Ford’s New Plan for the Internet of Things
Larry Alton
JAN 07, 2016 14:04 PM
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Ford’s New Plan for the Internet of Things

by Larry Alton

When you think about the forerunners of advancement in the Internet of Things (IoT), a digitally connected network of different devices and everyday objects, you might think of technological geniuses like the folks at Apple or Google, who have consistently pushed the boundaries of technological sophistication in the past. You might not think of Ford, an auto manufacturer, as being a mover in the industry, but the company recently announced plans to advance IoT networks with car-home communication.

Sync and Other Systems

Currently, Ford has more than 15 million vehicles on the road equipped with Sync, a “smart” technology that grants drivers and owners certain types of access to vehicular components, such as remotely unlocking doors or establishing automated programs in the car’s interface. Ford’s new plan is to connect this Sync system with other, similar “smart” technologies, such as Amazon’s Alexa cloud software or Wink’s smart home technology.

Under these connections, a “smart home” network could theoretically be able to unlock car doors, turn on headlights, check fuel levels, or start the vehicle from anywhere. GPS tracking could also locate the vehicle, making it especially handy in the event of theft.

Where IoT Stands

Ford isn’t the only one pushing the limits of IoT smart technology. Wink, one of the systems planned to connect with Sync, has two separate physical devices designed as a foundation for device communication. There’s the Wink Hub, which serves as a gateway for devices to cross-communicate, and Wink Relay, which serves as a wall-mounted touchscreen for remote controls of different home functions like blinds, lights, and heat.

Amazon, on the other hand, offers Amazon Echo, a device with multiple microphones that can relay commands to the Alexa software. The software can then send commands to devices for similar purposes (turning on the lights, raising the temperature, etc.). There are plenty of smart devices in the hands of consumers already, and promising hubs for the future of communication, but the IoT hasn’t invaded every home yet, nor has a successful interconnected network been established.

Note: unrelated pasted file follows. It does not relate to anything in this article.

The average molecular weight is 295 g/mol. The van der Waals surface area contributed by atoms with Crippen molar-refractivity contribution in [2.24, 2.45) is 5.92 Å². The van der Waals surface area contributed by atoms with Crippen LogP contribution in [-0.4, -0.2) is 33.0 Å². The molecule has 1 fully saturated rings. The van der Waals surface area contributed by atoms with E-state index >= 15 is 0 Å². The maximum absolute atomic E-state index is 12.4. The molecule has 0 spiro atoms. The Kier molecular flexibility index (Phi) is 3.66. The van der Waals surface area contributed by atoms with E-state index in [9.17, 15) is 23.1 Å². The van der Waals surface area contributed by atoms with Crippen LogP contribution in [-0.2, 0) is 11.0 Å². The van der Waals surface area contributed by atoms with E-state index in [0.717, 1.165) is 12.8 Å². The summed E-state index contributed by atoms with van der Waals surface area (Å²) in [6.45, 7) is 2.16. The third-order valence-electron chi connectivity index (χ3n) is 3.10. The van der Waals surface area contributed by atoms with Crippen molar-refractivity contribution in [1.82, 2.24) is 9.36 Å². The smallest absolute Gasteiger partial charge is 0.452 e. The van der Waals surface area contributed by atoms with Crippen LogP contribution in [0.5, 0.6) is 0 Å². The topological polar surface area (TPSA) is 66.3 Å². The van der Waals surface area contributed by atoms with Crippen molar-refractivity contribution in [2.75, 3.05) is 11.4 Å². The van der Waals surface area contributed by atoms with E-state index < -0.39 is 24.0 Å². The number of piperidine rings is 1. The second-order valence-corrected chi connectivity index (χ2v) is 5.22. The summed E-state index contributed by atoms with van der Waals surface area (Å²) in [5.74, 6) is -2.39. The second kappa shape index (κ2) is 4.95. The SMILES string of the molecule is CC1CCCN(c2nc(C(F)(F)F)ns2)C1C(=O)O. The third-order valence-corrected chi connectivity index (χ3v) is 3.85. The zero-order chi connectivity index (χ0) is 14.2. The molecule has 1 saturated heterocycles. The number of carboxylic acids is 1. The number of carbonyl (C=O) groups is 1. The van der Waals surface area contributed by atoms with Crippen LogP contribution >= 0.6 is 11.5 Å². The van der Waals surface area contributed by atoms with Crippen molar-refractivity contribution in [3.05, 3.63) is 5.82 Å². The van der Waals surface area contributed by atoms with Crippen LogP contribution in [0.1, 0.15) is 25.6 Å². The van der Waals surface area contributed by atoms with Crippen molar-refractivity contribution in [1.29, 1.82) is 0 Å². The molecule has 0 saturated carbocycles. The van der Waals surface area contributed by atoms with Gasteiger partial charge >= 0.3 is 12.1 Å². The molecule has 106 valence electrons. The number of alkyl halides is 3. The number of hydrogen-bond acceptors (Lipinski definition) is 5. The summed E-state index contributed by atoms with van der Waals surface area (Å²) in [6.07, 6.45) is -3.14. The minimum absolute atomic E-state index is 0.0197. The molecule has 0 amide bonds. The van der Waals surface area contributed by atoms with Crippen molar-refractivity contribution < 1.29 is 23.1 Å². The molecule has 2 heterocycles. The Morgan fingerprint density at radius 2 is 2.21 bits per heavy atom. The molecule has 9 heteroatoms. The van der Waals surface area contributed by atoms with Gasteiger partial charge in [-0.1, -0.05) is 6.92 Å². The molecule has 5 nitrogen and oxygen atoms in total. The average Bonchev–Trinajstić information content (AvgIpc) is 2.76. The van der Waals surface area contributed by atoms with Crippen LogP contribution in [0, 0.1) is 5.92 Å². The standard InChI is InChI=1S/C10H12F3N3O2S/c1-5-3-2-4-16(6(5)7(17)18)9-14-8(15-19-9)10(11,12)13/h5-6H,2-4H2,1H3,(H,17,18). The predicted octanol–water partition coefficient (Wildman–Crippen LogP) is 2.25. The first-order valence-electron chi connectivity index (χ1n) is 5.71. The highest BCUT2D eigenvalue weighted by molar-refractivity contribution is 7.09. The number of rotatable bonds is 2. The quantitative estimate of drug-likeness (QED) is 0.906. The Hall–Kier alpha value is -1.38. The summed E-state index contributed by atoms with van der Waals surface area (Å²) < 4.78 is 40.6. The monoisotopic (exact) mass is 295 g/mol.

What’s Needed to Advance the IoT

There are a handful of technological problems holding back the IoT from further development. One of the most crucial is the power and reach of Wi-Fi networks. The Wi-Fi Alliance, an organization that sets Wi-Fi standards throughout the country, recently announced plans to greatly increase the potential for home (and business) Wi-Fi networks, in terms of raw power and flexibility. This increase could theoretically allow for thousands of devices to be independently connected to one access point, enabling the progression of a “smart” network of devices.

Bluetooth technology already allows sophisticated “tethered” connections between devices, even over long distances or across obstacles, in ways that modern Wi-Fi connections can’t. Unfortunately, Bluetooth connectivity is not a long-term solution to the problem. To be effective, smart networks will need all devices connected directly to the Internet—not just each other. Once that happens, the possibilities are virtually endless; cars and homes communicating to each other is just the start.

Eventually, the IoT will allow us to have sophisticatedly interconnected appliances, devices, and even basic objects tethered to one network, but to be successful, technology companies and professionals in other various industries will need to form more partnerships to allow that communication to exist. Ford’s recent progression in linking Sync with Alexa and Wink is a step in the right direction. These baby steps may not seem significant as they slowly unfold, but they’re leading us toward a new era where almost every object can communicate data with every other object.

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